As kick-off approached, coats were put on, collars were pulled up close to faces, beers sunk. We sauntered out of The Walkabout with the swagger that football fans who cut their teeth in the ‘eighties can only really understand. Ten lads in white trainers, wearing jeans and jackets, tottering through enemy territory on match day. You can’t beat it.

My lads walked on as I stayed to meet up with Burger, who was with Mark and Mick. I joked that there were about 15 OB outside the Wetherspoons – had they heard about Burger’s problems in Seville? The last two hundred yards of the approach to Vicarage Street is a junk food addicts’ dream. The roads are absolutely festooned with chippies, kebab shops, Indians, Chinese restaurants and burger bars. Cathy and Dog walked past. A tout tried to sell us a ticket – we contacted Lee, who was still ticketless.

Got inside the ground at about 5.10pm – it had only been a 15 minute walk from the pub. I was halfway back, to the left of the goal as I saw it. I noted that the TV cameras had switched sides and were now positioned in the middle of the three derelict stands, now unused under the Safety Of Sports Act.

Our away support was good, plenty of noise, plenty of variety. The two versions of The Bouncy got us going. I was sat by myself, but Burger was ten seats to my left, Andy six seats to my right. It’s lovely how we still honour former players through song. At Watford, we honoured Peter Osgood with a lovely rendition of “Born Is the King” and also songs in honour of Dennis Wise and Wayne Bridge. Long may it continue.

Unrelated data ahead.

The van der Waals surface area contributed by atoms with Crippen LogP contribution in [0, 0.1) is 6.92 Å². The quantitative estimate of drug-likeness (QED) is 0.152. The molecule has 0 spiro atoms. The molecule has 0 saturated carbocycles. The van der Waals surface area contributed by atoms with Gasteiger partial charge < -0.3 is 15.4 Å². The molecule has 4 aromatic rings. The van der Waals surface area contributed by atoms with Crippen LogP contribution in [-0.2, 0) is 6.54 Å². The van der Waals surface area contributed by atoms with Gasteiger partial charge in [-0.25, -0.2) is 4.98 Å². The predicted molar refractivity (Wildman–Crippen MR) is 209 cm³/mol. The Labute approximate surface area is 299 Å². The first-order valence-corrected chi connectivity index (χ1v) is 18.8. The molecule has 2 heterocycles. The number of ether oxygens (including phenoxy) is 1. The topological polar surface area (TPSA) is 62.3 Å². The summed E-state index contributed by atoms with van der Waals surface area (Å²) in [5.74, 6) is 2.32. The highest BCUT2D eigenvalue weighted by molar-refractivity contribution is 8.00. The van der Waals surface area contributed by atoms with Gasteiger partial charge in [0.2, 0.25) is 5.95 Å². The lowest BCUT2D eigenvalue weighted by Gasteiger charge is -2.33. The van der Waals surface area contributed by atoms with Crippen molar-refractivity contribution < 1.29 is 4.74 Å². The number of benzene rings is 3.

Of course, Michael Mancienne made his first team debut. I noted his squad number…number 42 and it made me smart. As a baseball fan, number 42 represents Jackie Robinson ( and – OK – Mariano Rivera until he retires ), the first black player in baseball. Let us all hope Mancienne goes on to an as rich and as storied career as Robinson.

It was a strange back-four to be honest. Mancienne began well. He seems confident going forward. We worked out a few openings in the first period but only Anelka really troubled the Watford ‘keeper. I noted that we were still operating a 4-3-3 and that Anelka and Drogba were taking it in turns to play the wide right role. At least they were passing to each other on a few occasions. We had most of the half, of course, but that succession of Watford free-kicks late on scared me. Lampard was full of honest endeavour. Contrast this with Ballack’s performance.

I was stood ( we all were, that’s more like it! ) next to two strangers, but we had a good old chat throughout the game. Good points well made by all three of us. It reconfirmed my faith in our support. We’re not all gobby youths or moaning minnies.